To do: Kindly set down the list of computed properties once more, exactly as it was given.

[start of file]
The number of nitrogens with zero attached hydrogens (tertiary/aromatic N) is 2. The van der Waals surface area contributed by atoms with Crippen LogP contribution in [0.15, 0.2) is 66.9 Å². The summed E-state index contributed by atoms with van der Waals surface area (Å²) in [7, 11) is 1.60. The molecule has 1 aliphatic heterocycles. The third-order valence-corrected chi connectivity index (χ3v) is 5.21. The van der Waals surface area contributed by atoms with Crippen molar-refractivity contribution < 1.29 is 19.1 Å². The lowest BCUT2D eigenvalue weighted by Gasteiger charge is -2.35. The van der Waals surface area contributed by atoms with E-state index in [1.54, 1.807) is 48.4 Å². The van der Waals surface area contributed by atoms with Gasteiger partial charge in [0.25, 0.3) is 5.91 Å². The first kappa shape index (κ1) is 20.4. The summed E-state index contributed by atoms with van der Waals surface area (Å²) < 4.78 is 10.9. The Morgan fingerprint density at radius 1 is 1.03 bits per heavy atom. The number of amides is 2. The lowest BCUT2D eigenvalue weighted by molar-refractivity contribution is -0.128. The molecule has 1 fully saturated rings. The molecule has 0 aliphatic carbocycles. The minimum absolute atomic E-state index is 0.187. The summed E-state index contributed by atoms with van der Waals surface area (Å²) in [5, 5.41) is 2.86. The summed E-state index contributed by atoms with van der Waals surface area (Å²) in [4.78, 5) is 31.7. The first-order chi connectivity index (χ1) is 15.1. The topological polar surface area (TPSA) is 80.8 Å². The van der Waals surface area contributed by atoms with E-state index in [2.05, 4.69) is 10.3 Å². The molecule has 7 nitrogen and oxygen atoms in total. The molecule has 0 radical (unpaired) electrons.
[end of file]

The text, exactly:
The number of nitrogens with zero attached hydrogens (tertiary/aromatic N) is 2. The van der Waals surface area contributed by atoms with Crippen LogP contribution in [0.15, 0.2) is 66.9 Å². The summed E-state index contributed by atoms with van der Waals surface area (Å²) in [7, 11) is 1.60. The molecule has 1 aliphatic heterocycles. The third-order valence-corrected chi connectivity index (χ3v) is 5.21. The van der Waals surface area contributed by atoms with Crippen molar-refractivity contribution < 1.29 is 19.1 Å². The lowest BCUT2D eigenvalue weighted by Gasteiger charge is -2.35. The van der Waals surface area contributed by atoms with E-state index in [1.54, 1.807) is 48.4 Å². The van der Waals surface area contributed by atoms with Gasteiger partial charge in [0.25, 0.3) is 5.91 Å². The first kappa shape index (κ1) is 20.4. The summed E-state index contributed by atoms with van der Waals surface area (Å²) < 4.78 is 10.9. The Morgan fingerprint density at radius 1 is 1.03 bits per heavy atom. The number of amides is 2. The lowest BCUT2D eigenvalue weighted by molar-refractivity contribution is -0.128. The molecule has 1 fully saturated rings. The molecule has 0 aliphatic carbocycles. The minimum absolute atomic E-state index is 0.187. The summed E-state index contributed by atoms with van der Waals surface area (Å²) in [5, 5.41) is 2.86. The summed E-state index contributed by atoms with van der Waals surface area (Å²) in [4.78, 5) is 31.7. The first-order chi connectivity index (χ1) is 15.1. The topological polar surface area (TPSA) is 80.8 Å². The van der Waals surface area contributed by atoms with E-state index in [2.05, 4.69) is 10.3 Å². The molecule has 7 nitrogen and oxygen atoms in total. The molecule has 0 radical (unpaired) electrons.